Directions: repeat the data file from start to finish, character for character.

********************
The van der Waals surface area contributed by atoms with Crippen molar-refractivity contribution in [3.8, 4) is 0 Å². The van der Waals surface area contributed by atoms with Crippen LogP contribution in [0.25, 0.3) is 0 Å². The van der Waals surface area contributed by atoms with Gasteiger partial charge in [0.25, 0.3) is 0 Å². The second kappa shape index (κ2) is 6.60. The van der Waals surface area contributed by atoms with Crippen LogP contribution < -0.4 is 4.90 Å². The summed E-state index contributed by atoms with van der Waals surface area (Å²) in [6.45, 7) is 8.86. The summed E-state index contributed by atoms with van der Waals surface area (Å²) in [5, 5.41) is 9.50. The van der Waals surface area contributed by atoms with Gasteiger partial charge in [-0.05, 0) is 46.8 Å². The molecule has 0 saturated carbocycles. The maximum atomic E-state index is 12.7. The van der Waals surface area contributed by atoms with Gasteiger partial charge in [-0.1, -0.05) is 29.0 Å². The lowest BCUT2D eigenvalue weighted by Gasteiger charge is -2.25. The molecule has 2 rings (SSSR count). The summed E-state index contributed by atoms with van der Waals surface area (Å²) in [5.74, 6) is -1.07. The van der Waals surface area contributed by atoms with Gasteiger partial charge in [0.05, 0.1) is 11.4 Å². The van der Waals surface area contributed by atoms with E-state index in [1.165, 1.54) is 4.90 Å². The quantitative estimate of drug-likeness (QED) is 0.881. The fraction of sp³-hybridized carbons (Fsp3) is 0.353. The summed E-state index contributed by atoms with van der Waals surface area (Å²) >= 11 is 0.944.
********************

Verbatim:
The van der Waals surface area contributed by atoms with Crippen molar-refractivity contribution in [3.8, 4) is 0 Å². The van der Waals surface area contributed by atoms with Crippen LogP contribution in [0.25, 0.3) is 0 Å². The van der Waals surface area contributed by atoms with Gasteiger partial charge in [0.25, 0.3) is 0 Å². The second kappa shape index (κ2) is 6.60. The van der Waals surface area contributed by atoms with Crippen LogP contribution < -0.4 is 4.90 Å². The summed E-state index contributed by atoms with van der Waals surface area (Å²) in [6.45, 7) is 8.86. The summed E-state index contributed by atoms with van der Waals surface area (Å²) in [5, 5.41) is 9.50. The van der Waals surface area contributed by atoms with Gasteiger partial charge in [-0.05, 0) is 46.8 Å². The molecule has 0 saturated carbocycles. The maximum atomic E-state index is 12.7. The van der Waals surface area contributed by atoms with Gasteiger partial charge in [-0.1, -0.05) is 29.0 Å². The lowest BCUT2D eigenvalue weighted by Gasteiger charge is -2.25. The molecule has 2 rings (SSSR count). The summed E-state index contributed by atoms with van der Waals surface area (Å²) in [5.74, 6) is -1.07. The van der Waals surface area contributed by atoms with Gasteiger partial charge in [0.05, 0.1) is 11.4 Å². The van der Waals surface area contributed by atoms with E-state index in [1.165, 1.54) is 4.90 Å². The quantitative estimate of drug-likeness (QED) is 0.881. The fraction of sp³-hybridized carbons (Fsp3) is 0.353. The summed E-state index contributed by atoms with van der Waals surface area (Å²) >= 11 is 0.944.